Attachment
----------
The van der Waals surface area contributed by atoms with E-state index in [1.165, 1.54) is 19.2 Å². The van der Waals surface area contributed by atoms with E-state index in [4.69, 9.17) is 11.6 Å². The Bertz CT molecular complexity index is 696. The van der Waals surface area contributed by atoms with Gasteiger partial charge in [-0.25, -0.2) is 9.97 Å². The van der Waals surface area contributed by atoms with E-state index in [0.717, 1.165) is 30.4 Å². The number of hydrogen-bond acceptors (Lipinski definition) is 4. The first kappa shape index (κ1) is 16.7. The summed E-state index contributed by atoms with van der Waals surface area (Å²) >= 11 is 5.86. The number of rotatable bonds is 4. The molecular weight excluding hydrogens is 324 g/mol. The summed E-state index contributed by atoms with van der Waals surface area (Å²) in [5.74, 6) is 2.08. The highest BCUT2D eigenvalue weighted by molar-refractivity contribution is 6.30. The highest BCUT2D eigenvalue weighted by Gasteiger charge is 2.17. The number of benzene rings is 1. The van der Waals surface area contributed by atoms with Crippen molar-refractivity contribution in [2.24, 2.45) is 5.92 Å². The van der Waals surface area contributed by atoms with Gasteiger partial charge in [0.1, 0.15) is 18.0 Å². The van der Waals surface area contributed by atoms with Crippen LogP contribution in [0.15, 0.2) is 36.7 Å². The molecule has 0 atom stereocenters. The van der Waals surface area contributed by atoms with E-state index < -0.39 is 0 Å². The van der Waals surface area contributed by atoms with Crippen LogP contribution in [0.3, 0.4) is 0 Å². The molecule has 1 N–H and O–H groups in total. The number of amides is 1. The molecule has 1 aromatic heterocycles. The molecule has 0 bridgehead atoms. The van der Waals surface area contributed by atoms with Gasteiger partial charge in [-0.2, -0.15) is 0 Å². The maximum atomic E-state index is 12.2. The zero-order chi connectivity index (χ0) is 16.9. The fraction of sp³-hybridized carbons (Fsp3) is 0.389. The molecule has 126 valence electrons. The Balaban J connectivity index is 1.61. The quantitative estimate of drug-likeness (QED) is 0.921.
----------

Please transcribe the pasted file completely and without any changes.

The van der Waals surface area contributed by atoms with E-state index in [1.165, 1.54) is 19.2 Å². The van der Waals surface area contributed by atoms with E-state index in [4.69, 9.17) is 11.6 Å². The Bertz CT molecular complexity index is 696. The van der Waals surface area contributed by atoms with Gasteiger partial charge in [-0.25, -0.2) is 9.97 Å². The van der Waals surface area contributed by atoms with E-state index in [0.717, 1.165) is 30.4 Å². The number of hydrogen-bond acceptors (Lipinski definition) is 4. The first kappa shape index (κ1) is 16.7. The summed E-state index contributed by atoms with van der Waals surface area (Å²) >= 11 is 5.86. The number of rotatable bonds is 4. The molecular weight excluding hydrogens is 324 g/mol. The summed E-state index contributed by atoms with van der Waals surface area (Å²) in [5.74, 6) is 2.08. The highest BCUT2D eigenvalue weighted by molar-refractivity contribution is 6.30. The highest BCUT2D eigenvalue weighted by Gasteiger charge is 2.17. The number of benzene rings is 1. The van der Waals surface area contributed by atoms with Crippen molar-refractivity contribution in [2.24, 2.45) is 5.92 Å². The van der Waals surface area contributed by atoms with Gasteiger partial charge in [0.1, 0.15) is 18.0 Å². The van der Waals surface area contributed by atoms with Crippen LogP contribution in [0.15, 0.2) is 36.7 Å². The molecule has 0 atom stereocenters. The van der Waals surface area contributed by atoms with E-state index < -0.39 is 0 Å². The van der Waals surface area contributed by atoms with Crippen LogP contribution in [0.3, 0.4) is 0 Å². The molecule has 1 N–H and O–H groups in total. The number of amides is 1. The molecule has 1 aromatic heterocycles. The molecule has 0 bridgehead atoms. The van der Waals surface area contributed by atoms with Gasteiger partial charge in [-0.2, -0.15) is 0 Å². The maximum atomic E-state index is 12.2. The zero-order chi connectivity index (χ0) is 16.9. The fraction of sp³-hybridized carbons (Fsp3) is 0.389. The molecule has 126 valence electrons. The Balaban J connectivity index is 1.61. The quantitative estimate of drug-likeness (QED) is 0.921.